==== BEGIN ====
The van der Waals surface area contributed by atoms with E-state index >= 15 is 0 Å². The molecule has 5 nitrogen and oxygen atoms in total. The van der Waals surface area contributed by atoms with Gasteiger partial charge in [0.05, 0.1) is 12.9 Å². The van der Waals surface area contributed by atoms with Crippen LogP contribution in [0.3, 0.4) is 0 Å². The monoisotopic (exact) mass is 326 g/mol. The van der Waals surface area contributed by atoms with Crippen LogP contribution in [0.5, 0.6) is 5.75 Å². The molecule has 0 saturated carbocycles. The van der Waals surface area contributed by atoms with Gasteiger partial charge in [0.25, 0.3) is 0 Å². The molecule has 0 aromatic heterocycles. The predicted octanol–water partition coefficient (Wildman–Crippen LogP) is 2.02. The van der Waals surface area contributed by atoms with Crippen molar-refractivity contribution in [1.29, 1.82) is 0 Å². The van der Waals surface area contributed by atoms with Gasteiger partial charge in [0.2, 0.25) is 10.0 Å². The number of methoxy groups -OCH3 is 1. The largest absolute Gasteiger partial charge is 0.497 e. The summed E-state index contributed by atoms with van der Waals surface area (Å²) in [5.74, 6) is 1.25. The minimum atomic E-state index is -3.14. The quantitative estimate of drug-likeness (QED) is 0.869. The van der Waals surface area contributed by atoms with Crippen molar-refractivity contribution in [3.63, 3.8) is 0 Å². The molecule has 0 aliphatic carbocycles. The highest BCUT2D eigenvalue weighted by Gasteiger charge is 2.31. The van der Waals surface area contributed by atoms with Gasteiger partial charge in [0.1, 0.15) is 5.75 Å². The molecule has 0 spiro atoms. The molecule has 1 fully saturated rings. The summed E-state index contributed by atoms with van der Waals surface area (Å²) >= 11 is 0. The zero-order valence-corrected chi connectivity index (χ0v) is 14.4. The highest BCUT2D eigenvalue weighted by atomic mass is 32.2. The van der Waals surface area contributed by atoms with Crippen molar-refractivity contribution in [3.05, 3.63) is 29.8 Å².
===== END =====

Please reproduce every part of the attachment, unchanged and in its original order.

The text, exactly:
The van der Waals surface area contributed by atoms with E-state index >= 15 is 0 Å². The molecule has 5 nitrogen and oxygen atoms in total. The van der Waals surface area contributed by atoms with Gasteiger partial charge in [0.05, 0.1) is 12.9 Å². The van der Waals surface area contributed by atoms with Crippen LogP contribution in [0.3, 0.4) is 0 Å². The monoisotopic (exact) mass is 326 g/mol. The van der Waals surface area contributed by atoms with Crippen LogP contribution in [0.5, 0.6) is 5.75 Å². The molecule has 0 saturated carbocycles. The van der Waals surface area contributed by atoms with Gasteiger partial charge in [0.25, 0.3) is 0 Å². The molecule has 0 aromatic heterocycles. The predicted octanol–water partition coefficient (Wildman–Crippen LogP) is 2.02. The van der Waals surface area contributed by atoms with Crippen molar-refractivity contribution in [1.29, 1.82) is 0 Å². The van der Waals surface area contributed by atoms with Gasteiger partial charge in [0.2, 0.25) is 10.0 Å². The number of methoxy groups -OCH3 is 1. The largest absolute Gasteiger partial charge is 0.497 e. The summed E-state index contributed by atoms with van der Waals surface area (Å²) in [5.74, 6) is 1.25. The minimum atomic E-state index is -3.14. The quantitative estimate of drug-likeness (QED) is 0.869. The van der Waals surface area contributed by atoms with Crippen molar-refractivity contribution in [3.63, 3.8) is 0 Å². The molecule has 0 aliphatic carbocycles. The highest BCUT2D eigenvalue weighted by Gasteiger charge is 2.31. The van der Waals surface area contributed by atoms with Gasteiger partial charge in [0.1, 0.15) is 5.75 Å². The molecule has 0 spiro atoms. The molecule has 1 fully saturated rings. The summed E-state index contributed by atoms with van der Waals surface area (Å²) >= 11 is 0. The zero-order valence-corrected chi connectivity index (χ0v) is 14.4. The highest BCUT2D eigenvalue weighted by atomic mass is 32.2. The van der Waals surface area contributed by atoms with Crippen molar-refractivity contribution in [3.05, 3.63) is 29.8 Å².